Omaha sends heart patient bill for remainder of ambulance ride costs
OMAHA, Neb. (WOWT) - In the panic of a life-and-death emergency, most wouldn’t worry about the cost of an ambulance. But there is a charge for a rescue squad and some health insurance policies may not cover the entire bill.
Now, one patient owes the city money, even though he has full coverage.
“I was walking to my house and started feeling lightheaded,” heart patient Randall Sedlak said. “I knew something was really wrong.”
A history of heart problems had Sedlak worried that his time was up. During an episode a few months ago, he called 9-1-1, and an Omaha Fire and Rescue squad quickly arrived to transport him to a hospital.
Fortunately, his medical emergency didn’t turn out to be serious, but Sedlak said his blood-pressure skyrocketed when he went to the mailbox and found a bill from the City of Omaha for the rescue call because his insurance didn’t pay it all.
The city charged him $985 for the call, but Bright HealthCare insurance won’t pay that much, leaving Sedlak with a nearly-$400 bill to cover.
“But I had already met my out-of-pocket prior to the call to 9-1-1, so I knew I should covered at 100%. so of course, I’m going to call 9-1-1 and get immediate help,” he said.
But Bright Healthcare doesn’t have a contract with Omaha, so a rescue squad call is out-of-network, and the insurance carrier will only pay 60%.
“I’m going to be afraid to call 9-1-1 for medical transportation if I think I need to get to the ER quickly,” Sedlak said. “I’m going to be knocking on my neighbors’ doors.”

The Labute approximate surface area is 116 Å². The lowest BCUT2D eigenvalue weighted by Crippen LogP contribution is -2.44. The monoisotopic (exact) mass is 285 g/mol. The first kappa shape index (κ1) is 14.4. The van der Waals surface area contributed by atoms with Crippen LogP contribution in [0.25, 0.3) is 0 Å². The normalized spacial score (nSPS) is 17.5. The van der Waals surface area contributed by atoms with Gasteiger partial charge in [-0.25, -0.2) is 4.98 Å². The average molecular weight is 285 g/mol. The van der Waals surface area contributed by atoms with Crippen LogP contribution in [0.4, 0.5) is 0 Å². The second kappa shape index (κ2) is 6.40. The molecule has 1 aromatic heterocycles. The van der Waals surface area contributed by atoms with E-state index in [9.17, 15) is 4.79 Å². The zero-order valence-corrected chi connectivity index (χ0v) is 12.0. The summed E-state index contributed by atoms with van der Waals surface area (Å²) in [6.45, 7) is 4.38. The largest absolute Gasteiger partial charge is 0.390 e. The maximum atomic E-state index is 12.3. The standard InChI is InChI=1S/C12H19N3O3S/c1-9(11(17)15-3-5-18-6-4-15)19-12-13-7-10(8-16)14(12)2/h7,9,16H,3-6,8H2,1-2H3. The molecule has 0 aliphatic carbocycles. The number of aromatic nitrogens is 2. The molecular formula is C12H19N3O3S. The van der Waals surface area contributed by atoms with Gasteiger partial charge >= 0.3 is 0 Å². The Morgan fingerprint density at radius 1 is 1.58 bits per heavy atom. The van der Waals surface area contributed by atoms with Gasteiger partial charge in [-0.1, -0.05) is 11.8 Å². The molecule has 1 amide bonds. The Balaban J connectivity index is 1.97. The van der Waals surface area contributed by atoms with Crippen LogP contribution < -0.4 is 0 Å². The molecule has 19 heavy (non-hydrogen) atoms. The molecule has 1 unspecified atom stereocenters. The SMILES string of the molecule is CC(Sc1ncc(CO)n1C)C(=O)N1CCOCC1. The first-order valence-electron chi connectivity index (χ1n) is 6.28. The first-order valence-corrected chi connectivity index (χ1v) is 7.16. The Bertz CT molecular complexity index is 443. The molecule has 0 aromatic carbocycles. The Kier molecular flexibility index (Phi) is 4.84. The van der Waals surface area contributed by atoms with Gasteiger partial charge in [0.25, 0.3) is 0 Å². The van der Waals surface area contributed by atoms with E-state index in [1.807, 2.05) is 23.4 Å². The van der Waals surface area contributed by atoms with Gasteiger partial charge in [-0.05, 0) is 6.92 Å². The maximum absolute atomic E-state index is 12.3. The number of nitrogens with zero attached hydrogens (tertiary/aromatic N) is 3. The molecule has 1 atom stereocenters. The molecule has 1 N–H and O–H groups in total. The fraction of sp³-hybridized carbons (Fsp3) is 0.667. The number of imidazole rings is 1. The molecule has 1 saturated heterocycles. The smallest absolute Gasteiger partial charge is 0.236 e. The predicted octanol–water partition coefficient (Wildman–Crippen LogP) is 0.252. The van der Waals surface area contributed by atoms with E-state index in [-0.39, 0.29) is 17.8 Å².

But friends and family might not get you to the right hospital.
“Survivability literally drops by the minute,” Nebraska Medicine ER Dr. Eric Ernest said. “If you end up at the wrong hospital and are needing an advanced procedure that’s not available at that hospital and we end up transferring you, all those minutes in between is killing off part of the brain.”
Omaha’s rescue squad billing service processes about 600 charges a month, and most insurance companies don’t pay the full amount for some since the city isn’t a participating provider.
“Most agencies are willing to work with people in terms of payment plans,” Dr. Ernest said. “I’m not going to call someone for their service if I can’t pay for their service.”
The city does have a hardship program designed to be fair and consistent with rescue patients who have trouble paying the charges.
Sedlak said he expected Bright insurance would cover the entire bill for his transportation to the ER rather than leave him with a financial emergency.
“I paid for insurance,” he said. “I just want what I got coming — no more; no less.”
A Bright HealthCare representative confirmed that Sedlak qualified for full coverage of a medical emergency. He said an appeal has been filed with the company for not paying Omaha’s full rate, and the claim has been resubmitted.
Sedlak said he bought the policy through the Affordable Care Act, so 6 News contacted the federal agency that oversees the program, but they can’t comment.
A complaint has also been filed with the Nebraska Department of Insurance.
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